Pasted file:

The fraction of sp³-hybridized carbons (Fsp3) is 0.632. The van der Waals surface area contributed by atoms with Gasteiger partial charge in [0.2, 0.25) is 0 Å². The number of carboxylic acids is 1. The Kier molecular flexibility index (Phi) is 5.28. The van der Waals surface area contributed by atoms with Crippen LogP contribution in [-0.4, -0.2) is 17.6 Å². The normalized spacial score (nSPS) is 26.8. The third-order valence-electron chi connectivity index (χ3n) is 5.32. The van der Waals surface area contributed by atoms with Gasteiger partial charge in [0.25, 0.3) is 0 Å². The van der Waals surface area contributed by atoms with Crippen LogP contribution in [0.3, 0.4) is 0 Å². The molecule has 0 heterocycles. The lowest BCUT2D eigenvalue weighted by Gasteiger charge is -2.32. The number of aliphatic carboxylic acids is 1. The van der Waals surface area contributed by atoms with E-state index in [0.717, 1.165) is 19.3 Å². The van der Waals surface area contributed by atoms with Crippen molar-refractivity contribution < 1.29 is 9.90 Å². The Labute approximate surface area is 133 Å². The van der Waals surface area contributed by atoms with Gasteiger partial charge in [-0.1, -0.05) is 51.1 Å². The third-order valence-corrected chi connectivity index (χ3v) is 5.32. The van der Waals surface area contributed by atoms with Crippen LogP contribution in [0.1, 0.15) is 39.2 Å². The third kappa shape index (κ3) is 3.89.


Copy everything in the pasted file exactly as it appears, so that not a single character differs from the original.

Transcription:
The fraction of sp³-hybridized carbons (Fsp3) is 0.632. The van der Waals surface area contributed by atoms with Gasteiger partial charge in [0.2, 0.25) is 0 Å². The number of carboxylic acids is 1. The Kier molecular flexibility index (Phi) is 5.28. The van der Waals surface area contributed by atoms with Crippen LogP contribution in [-0.4, -0.2) is 17.6 Å². The normalized spacial score (nSPS) is 26.8. The third-order valence-electron chi connectivity index (χ3n) is 5.32. The van der Waals surface area contributed by atoms with Gasteiger partial charge in [0.25, 0.3) is 0 Å². The van der Waals surface area contributed by atoms with Crippen LogP contribution in [0.3, 0.4) is 0 Å². The molecule has 0 heterocycles. The lowest BCUT2D eigenvalue weighted by Gasteiger charge is -2.32. The number of aliphatic carboxylic acids is 1. The van der Waals surface area contributed by atoms with E-state index in [0.717, 1.165) is 19.3 Å². The van der Waals surface area contributed by atoms with Crippen molar-refractivity contribution < 1.29 is 9.90 Å². The Labute approximate surface area is 133 Å². The van der Waals surface area contributed by atoms with Gasteiger partial charge in [-0.1, -0.05) is 51.1 Å². The third-order valence-corrected chi connectivity index (χ3v) is 5.32. The van der Waals surface area contributed by atoms with Crippen LogP contribution in [0.1, 0.15) is 39.2 Å². The third kappa shape index (κ3) is 3.89.